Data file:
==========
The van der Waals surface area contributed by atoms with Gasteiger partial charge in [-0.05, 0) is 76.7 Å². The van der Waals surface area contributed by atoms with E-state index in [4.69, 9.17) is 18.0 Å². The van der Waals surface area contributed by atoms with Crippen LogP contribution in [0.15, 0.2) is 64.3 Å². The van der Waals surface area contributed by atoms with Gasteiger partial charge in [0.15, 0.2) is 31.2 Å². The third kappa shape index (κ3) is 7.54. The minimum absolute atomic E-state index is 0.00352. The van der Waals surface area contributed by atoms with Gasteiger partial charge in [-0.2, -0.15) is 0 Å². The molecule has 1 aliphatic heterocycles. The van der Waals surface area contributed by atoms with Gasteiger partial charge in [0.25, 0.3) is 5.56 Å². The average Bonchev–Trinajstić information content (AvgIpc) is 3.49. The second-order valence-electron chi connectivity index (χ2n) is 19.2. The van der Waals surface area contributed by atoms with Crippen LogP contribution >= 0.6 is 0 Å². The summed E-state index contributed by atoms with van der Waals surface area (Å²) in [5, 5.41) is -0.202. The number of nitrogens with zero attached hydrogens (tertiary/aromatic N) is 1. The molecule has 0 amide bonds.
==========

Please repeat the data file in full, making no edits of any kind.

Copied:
The van der Waals surface area contributed by atoms with Gasteiger partial charge in [-0.05, 0) is 76.7 Å². The van der Waals surface area contributed by atoms with E-state index in [4.69, 9.17) is 18.0 Å². The van der Waals surface area contributed by atoms with Crippen LogP contribution in [0.15, 0.2) is 64.3 Å². The van der Waals surface area contributed by atoms with Gasteiger partial charge in [0.15, 0.2) is 31.2 Å². The third kappa shape index (κ3) is 7.54. The minimum absolute atomic E-state index is 0.00352. The van der Waals surface area contributed by atoms with Gasteiger partial charge in [-0.2, -0.15) is 0 Å². The molecule has 1 aliphatic heterocycles. The van der Waals surface area contributed by atoms with Gasteiger partial charge in [0.25, 0.3) is 5.56 Å². The average Bonchev–Trinajstić information content (AvgIpc) is 3.49. The second-order valence-electron chi connectivity index (χ2n) is 19.2. The van der Waals surface area contributed by atoms with Crippen LogP contribution >= 0.6 is 0 Å². The summed E-state index contributed by atoms with van der Waals surface area (Å²) in [5, 5.41) is -0.202. The number of nitrogens with zero attached hydrogens (tertiary/aromatic N) is 1. The molecule has 0 amide bonds.